Food industry further reduces sugar levels

Rosie Lintott 20th September 2019 (Last Updated September 20th, 2019 14:18)

The food industry has succeeded in reducing sugar levels in line to meet the government’s ambition to reduce sugar by 20% by 2020 in categories of food that contribute the most sugar intakes in children under 18, according to Public Health England’s (PHE) second-year report.

Food industry further reduces sugar levels
The food industry has reduced sugar levels according to the PHE second-year report. Credit: Marco Verch Professional Photographer and Speaker

The food industry has succeeded in reducing sugar levels in line to meet the government’s ambition to reduce sugar by 20% by 2020 in categories of food that contribute the most sugar intakes in children under 18, according to Public Health England’s (PHE) second-year report.

The report highlights how retailers and manufacturers have reduced the amount of sugar in foods that contribute the most to children’s diets in-home sectors – retailers and manufacturers – and out-of-home sectors, including restaurants, pubs and cafes.

Retailers and manufacturers achieved a 2.9% reduction and out of home sectors a 4.9% reduction since 2015.

Certain food categories saw greater improvement, with retailer own-brand and manufacturer-branded yoghurts and fromage frais reducing sugar by 10.3% and breakfast and cereals by 8.5%.

When the report looked at simple average sugar levels that data suggested that the out of home sector has made more progress.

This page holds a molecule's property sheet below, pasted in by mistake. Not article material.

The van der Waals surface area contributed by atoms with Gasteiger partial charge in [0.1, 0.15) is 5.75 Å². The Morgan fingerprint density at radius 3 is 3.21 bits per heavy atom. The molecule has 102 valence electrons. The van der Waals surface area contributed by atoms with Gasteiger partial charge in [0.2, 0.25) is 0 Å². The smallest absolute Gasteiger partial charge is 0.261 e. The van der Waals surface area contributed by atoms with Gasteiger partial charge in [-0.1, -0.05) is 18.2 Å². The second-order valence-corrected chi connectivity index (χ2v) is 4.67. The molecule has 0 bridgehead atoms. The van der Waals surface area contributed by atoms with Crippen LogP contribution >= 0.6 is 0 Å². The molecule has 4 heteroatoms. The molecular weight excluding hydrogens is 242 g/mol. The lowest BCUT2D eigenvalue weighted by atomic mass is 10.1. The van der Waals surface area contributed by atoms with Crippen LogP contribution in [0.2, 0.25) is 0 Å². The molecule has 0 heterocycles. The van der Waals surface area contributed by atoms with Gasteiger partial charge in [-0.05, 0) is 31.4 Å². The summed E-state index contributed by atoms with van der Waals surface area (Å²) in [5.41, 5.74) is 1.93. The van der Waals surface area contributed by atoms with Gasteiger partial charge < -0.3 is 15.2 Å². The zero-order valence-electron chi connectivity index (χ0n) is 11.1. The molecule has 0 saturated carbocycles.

The Soft Drinks Industry Levy (SDIL) also saw progress in the report with an average 28.8% reduction in sugar per 100ml in retailer own-brand and manufacturer-branded products and a 27.2% reduction per 100ml for drinks consumed out of home.

It also saw a shift in consumers choosing zero or lower sugar products, with 30,133 tonnes of sugar being removed without a reduction soft drink sales, meaning 37.5 billion fewer calories are being consumed from sugary drinks each year.

PHE chief executive Duncan Selbie said: “We are seeing some encouraging progress from the industry. Our second-year report shows some food categories reducing sugar faster than others but this is realistic at this early stage.

“We are confident that the industry as a whole understands their responsibility to step up and deliver for children and their families.”

Businesses have three options to choose from to meet the government’s 20% ambition; reduce sugar levels, produce smaller portions or encourage consumers to purchase lower- or no-sugar products.